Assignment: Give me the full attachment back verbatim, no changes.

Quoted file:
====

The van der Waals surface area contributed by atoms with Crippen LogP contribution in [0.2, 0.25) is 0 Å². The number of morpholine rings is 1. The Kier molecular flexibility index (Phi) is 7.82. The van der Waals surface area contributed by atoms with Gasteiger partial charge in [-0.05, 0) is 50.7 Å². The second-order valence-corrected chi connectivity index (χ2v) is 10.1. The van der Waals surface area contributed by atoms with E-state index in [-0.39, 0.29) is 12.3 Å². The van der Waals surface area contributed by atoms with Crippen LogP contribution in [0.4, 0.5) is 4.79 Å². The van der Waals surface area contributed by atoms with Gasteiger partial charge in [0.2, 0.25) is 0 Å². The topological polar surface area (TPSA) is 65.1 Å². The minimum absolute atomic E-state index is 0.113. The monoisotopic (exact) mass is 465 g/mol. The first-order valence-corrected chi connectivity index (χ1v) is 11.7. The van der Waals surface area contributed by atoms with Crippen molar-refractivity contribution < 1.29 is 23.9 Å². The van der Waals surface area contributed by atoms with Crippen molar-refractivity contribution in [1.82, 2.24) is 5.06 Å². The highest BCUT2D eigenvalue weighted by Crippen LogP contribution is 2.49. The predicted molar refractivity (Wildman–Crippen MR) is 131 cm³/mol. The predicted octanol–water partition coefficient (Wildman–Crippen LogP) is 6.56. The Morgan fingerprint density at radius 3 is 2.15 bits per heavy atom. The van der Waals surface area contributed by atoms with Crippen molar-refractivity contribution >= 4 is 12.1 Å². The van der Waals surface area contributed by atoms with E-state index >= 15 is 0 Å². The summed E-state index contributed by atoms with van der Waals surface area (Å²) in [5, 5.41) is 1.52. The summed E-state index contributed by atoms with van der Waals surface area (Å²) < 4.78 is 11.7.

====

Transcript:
The van der Waals surface area contributed by atoms with Crippen LogP contribution in [0.2, 0.25) is 0 Å². The number of morpholine rings is 1. The Kier molecular flexibility index (Phi) is 7.82. The van der Waals surface area contributed by atoms with Gasteiger partial charge in [-0.05, 0) is 50.7 Å². The second-order valence-corrected chi connectivity index (χ2v) is 10.1. The van der Waals surface area contributed by atoms with E-state index in [-0.39, 0.29) is 12.3 Å². The van der Waals surface area contributed by atoms with Crippen LogP contribution in [0.4, 0.5) is 4.79 Å². The van der Waals surface area contributed by atoms with Gasteiger partial charge in [0.2, 0.25) is 0 Å². The topological polar surface area (TPSA) is 65.1 Å². The minimum absolute atomic E-state index is 0.113. The monoisotopic (exact) mass is 465 g/mol. The first-order valence-corrected chi connectivity index (χ1v) is 11.7. The van der Waals surface area contributed by atoms with Crippen molar-refractivity contribution < 1.29 is 23.9 Å². The van der Waals surface area contributed by atoms with Crippen molar-refractivity contribution in [1.82, 2.24) is 5.06 Å². The highest BCUT2D eigenvalue weighted by Crippen LogP contribution is 2.49. The predicted molar refractivity (Wildman–Crippen MR) is 131 cm³/mol. The predicted octanol–water partition coefficient (Wildman–Crippen LogP) is 6.56. The Morgan fingerprint density at radius 3 is 2.15 bits per heavy atom. The van der Waals surface area contributed by atoms with Crippen molar-refractivity contribution >= 4 is 12.1 Å². The van der Waals surface area contributed by atoms with E-state index >= 15 is 0 Å². The summed E-state index contributed by atoms with van der Waals surface area (Å²) in [5, 5.41) is 1.52. The summed E-state index contributed by atoms with van der Waals surface area (Å²) < 4.78 is 11.7.